Stanley sighed and jerked his head in a sharp nod. He left the men to take that as permission to continue preparing, and took a step outside. He frowned, annoyed at the way things had turned out. But he wasn’t just going to drop out of the game now that his boys were in custody and soon prison. And perhaps robbing a jewellery store again wouldn’t be a bad change. After all, that last jewellery store job ten years ago had been fun.
“Lieutenant!” Detective Ray Simons burst through the door into Lieutenant Wilson’s office. He had his phone jammed between his ear and his shoulder, the other holding the phone cradle and cord out of the way. He’d dragged the thing right across the bull pen, Wilson noted with slight disbelief. He raised an eyebrow, but the Detective just dumped the cradle on the desk, grabbing a pen and note pad the moment his hand was free.
“Uh-huh, uh-huh,” he said, rapidly scribbling information down. “We’ll be there in fifteen minutes. Have a SWAT team on stand-by; if this is real we don’t want to physics it up.” He hung up the phone, and Wilson didn’t have to wait long for an explanation.
“It’s him, it’s Harding, it has to be. Got a tip that he started working with some of the local boys, and was probably planning a jewellery heist or similar, something to ease the new team together.” Both Simons and Wilson smiled shark grins at that. “And just now the silent alarm has gone off in a downtown jewellery store, a really expensive one.”
Wilson leapt up and grabbed his coat. “Well, what the hell are you waiting for?”
Stanley pulled on his mask, and gestured for the other men to do the same. Another gesture and they were splitting up and heading quietly towards the two entrances of the target. John and Carl went around back; they would disable the silent alarm and deal with the other security measures before entering. Stanley and Benny entered the front, which, as Stanley had found out when they cased the place earlier, was just as discrete as Benny had promised. The moment Stanley stepped inside, he raised his gun and shouted “Everyone get down on the floor! Now!” Just as he had ten years ago.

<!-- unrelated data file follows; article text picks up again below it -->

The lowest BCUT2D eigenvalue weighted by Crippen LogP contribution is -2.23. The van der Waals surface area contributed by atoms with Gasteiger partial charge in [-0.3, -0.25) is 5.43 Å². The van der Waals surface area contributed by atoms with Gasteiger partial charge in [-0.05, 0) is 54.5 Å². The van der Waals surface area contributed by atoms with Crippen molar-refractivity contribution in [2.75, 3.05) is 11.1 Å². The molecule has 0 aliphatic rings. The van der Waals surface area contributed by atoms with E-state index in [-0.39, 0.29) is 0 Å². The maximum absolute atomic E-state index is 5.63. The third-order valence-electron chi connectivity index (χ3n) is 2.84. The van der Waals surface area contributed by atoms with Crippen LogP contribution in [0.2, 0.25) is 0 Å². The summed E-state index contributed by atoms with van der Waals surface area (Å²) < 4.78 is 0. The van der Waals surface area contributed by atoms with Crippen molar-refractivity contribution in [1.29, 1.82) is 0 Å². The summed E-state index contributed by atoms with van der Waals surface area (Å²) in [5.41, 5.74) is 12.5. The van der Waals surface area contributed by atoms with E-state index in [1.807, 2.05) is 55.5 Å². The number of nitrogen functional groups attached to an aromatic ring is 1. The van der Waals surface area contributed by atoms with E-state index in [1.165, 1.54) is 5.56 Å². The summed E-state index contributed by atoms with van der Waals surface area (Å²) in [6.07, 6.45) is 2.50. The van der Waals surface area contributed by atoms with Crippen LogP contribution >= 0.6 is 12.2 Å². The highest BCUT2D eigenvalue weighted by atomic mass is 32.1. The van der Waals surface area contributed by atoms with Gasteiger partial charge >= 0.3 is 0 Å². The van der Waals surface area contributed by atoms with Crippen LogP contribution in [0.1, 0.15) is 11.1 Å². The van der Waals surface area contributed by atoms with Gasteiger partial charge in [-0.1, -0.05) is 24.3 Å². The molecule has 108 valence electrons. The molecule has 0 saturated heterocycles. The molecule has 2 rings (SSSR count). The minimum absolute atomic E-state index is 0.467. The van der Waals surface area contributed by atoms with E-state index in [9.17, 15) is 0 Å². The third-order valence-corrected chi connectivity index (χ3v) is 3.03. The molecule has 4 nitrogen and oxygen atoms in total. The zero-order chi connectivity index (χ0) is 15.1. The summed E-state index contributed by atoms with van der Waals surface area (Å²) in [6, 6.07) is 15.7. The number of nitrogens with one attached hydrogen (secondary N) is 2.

But something was wrong.
Lieutenant Wilson and Detective Simons got out of the car. Simons studied the shop, with a look of disgust on his face. “It’s like the place is just asking to be robbed. Look at the entrances; it’s a robber’s dream.”
Lieutenant Wilson just frowned. As the two men turned to survey the situation, a uniformed officer rushed up to them. “Lieutenant Wilson and Detective Simons? I’m Officer Casey. We’re trying to outline the chronology of events here before we proceed. A SWAT team is of course standing by. Now it you’ll come this way, we have some witnesses.”
Simons and Wilson exchanged looks, but followed the officer over to one of the patrol cars where a man was talking to another officer, with other civilians standing around.
“No, no one else is inside,” the man said. He received sceptical looks from the police around him. “No really,” he reiterated. “Jack just closed up shop about an hour ago, said that his father had died. It was weird because when he got off the phone call, he didn’t look like he was sad. That’s why we’re still hanging around,” he said, gesturing towards the other employees, “we were worried about him.”